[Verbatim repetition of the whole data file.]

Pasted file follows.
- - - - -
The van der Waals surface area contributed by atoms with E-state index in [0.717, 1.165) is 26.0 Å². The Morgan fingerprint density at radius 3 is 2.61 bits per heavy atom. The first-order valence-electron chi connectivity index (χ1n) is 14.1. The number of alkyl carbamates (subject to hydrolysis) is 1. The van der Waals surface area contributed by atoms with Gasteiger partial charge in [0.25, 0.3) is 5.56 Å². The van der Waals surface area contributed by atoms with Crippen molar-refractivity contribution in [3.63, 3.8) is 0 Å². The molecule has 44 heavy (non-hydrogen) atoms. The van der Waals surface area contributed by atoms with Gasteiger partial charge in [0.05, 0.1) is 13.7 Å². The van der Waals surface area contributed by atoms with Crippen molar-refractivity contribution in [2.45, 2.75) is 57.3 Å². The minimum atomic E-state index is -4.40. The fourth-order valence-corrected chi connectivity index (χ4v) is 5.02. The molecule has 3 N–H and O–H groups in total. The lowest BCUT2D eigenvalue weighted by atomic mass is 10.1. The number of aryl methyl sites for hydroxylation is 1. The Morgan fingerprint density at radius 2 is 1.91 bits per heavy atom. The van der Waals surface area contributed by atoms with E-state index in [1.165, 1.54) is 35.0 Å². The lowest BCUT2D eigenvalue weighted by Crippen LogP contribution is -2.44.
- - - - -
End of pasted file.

The van der Waals surface area contributed by atoms with E-state index in [0.717, 1.165) is 26.0 Å². The Morgan fingerprint density at radius 3 is 2.61 bits per heavy atom. The first-order valence-electron chi connectivity index (χ1n) is 14.1. The number of alkyl carbamates (subject to hydrolysis) is 1. The van der Waals surface area contributed by atoms with Gasteiger partial charge in [0.25, 0.3) is 5.56 Å². The van der Waals surface area contributed by atoms with Crippen molar-refractivity contribution in [3.63, 3.8) is 0 Å². The molecule has 44 heavy (non-hydrogen) atoms. The van der Waals surface area contributed by atoms with Gasteiger partial charge in [0.05, 0.1) is 13.7 Å². The van der Waals surface area contributed by atoms with Crippen molar-refractivity contribution in [2.45, 2.75) is 57.3 Å². The minimum atomic E-state index is -4.40. The fourth-order valence-corrected chi connectivity index (χ4v) is 5.02. The molecule has 3 N–H and O–H groups in total. The lowest BCUT2D eigenvalue weighted by atomic mass is 10.1. The number of aryl methyl sites for hydroxylation is 1. The Morgan fingerprint density at radius 2 is 1.91 bits per heavy atom. The van der Waals surface area contributed by atoms with E-state index in [1.165, 1.54) is 35.0 Å². The lowest BCUT2D eigenvalue weighted by Crippen LogP contribution is -2.44.